Started dating in July 2020.
Marvin and I first met in the middle of the pandemic, right in the center of Boston. Given the fact that we had so much time on our hands, I was able to learn a lot about him quickly! I learned how much of a communicator he is, all about his love for travel, his self-taught photography skills, how innovative he is and how much he deserves to be heard. However, most of all, I learned that Marvin doesn’t like to see his loved ones struggle. He and I are service-industry entrepreneurs, so we are really helpful people by nature. But what I’ve learned about him the most during the pandemic is that when I remember to ask and allow him to help me, instead of trying to do every single thing myself, I’m able to let him be his truest self.
When we first started to get to know each other, receiving help was a challenge for me, mostly because I wasn’t used to a partner who was genuinely helpful without selfish motives. I had to learn to trust him and be vulnerable with him to let him take the lead and help me in areas where I was unnecessarily struggling, practically and mentally. The biggest help he has been thus far is assisting me in raising my teenage daughter. Overall, I’ve learned that Marvin’s help is great for our relationship as a whole. We don’t need gender roles, just love.
— Lakeisha Maria Harewood, 33, Boston
As entrepreneurs, we’ve had busy schedules trying to run our newly created businesses. Lakeisha showed me how to rest. I’ve learned that resting helps me rejuvenate, find some peace in the midst of a chaotic workweek and reset. This time spent together helped us create peace together.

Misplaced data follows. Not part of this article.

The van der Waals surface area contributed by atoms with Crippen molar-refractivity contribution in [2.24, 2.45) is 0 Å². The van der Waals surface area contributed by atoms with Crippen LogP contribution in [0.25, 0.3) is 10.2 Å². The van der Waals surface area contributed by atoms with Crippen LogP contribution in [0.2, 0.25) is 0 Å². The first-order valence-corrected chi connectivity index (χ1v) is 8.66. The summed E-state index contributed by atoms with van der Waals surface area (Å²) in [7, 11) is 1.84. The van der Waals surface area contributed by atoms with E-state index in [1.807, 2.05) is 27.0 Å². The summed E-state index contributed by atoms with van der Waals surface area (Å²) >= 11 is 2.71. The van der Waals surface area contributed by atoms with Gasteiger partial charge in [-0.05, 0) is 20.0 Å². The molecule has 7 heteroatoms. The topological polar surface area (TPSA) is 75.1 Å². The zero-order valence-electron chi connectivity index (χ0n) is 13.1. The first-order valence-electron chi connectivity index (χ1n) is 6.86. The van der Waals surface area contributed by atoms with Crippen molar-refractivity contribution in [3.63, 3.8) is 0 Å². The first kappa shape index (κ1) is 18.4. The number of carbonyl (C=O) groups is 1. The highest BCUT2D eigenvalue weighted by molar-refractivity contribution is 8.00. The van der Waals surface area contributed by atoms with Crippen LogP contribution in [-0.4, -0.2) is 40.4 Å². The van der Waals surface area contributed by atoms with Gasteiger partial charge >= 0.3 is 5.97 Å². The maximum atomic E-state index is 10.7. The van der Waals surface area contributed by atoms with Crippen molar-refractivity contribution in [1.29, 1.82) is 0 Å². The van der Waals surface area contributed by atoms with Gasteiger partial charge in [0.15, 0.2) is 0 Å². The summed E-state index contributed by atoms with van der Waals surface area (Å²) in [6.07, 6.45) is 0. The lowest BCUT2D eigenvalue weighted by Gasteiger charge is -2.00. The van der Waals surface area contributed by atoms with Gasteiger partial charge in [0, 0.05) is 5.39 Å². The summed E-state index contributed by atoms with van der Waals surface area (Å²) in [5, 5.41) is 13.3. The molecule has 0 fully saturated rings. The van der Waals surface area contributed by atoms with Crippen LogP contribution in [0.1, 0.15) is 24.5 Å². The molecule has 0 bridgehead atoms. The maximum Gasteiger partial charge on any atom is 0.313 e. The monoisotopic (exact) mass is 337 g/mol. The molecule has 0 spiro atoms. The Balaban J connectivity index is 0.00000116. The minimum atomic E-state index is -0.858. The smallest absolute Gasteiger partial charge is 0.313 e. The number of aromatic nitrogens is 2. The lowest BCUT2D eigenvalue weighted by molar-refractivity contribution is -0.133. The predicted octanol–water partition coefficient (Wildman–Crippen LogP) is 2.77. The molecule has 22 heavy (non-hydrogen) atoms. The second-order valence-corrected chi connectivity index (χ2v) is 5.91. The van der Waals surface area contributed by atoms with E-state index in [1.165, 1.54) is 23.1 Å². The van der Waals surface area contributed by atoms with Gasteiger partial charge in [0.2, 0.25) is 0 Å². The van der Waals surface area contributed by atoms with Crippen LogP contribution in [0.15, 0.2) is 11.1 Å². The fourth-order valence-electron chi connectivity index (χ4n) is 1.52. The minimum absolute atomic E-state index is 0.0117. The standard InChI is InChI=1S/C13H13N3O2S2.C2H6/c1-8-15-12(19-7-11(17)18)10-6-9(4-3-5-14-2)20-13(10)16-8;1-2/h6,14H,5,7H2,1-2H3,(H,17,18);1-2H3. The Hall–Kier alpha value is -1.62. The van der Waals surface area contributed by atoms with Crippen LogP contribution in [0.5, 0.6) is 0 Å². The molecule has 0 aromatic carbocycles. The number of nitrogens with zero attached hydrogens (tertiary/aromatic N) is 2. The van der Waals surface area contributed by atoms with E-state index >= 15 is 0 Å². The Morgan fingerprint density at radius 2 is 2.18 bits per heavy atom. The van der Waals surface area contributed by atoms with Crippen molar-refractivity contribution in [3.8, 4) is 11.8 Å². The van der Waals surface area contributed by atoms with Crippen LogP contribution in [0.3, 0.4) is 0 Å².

Lakeisha was able to make me feel comfortable enough to open up about who I am, my childhood and any traumas that I went through or am dealing with now. Lakeisha taught me that it is okay to be open with your significant other, to let your guard down and give people the chance to love you and to talk about things that are on your mind and not fully thought out.
— Marvin Germain, 32, Boston
Started dating in August 2020.
Ruth’s dedication to making the relationship work is something that has really stuck out to me. Our first few dates were virtual, and then I had to move because I lost my job. We stayed in contact, and then we started dating each other. She was always positive and wanted to make the effort.
You always want someone to come to the table with the same energy that you do, so it’s awesome to see that happen.
— Jose Perez, 29, Raleigh, N.C.
There are many things I can say that I learned about Jose. From the very beginning, I knew that he would not let anything stop him from achieving his goals. I’ve also learned how caring and patient he is with others. To see someone very compassionate about others even with the uncertainty of the pandemic has shown me that there are still good people in this world.
Patience is the biggest trait I have learned about him. At the beginning of the relationship, I still had my guard up, but he showed me that with time, trust can be built. Throughout this year of being together, he has been patient with me and very reassuring that as long as we work together and we both want this relationship to flourish, we will exceed our goals.
— Ruth Islas, 23, Durham, N.C.
Started dating in May 2020.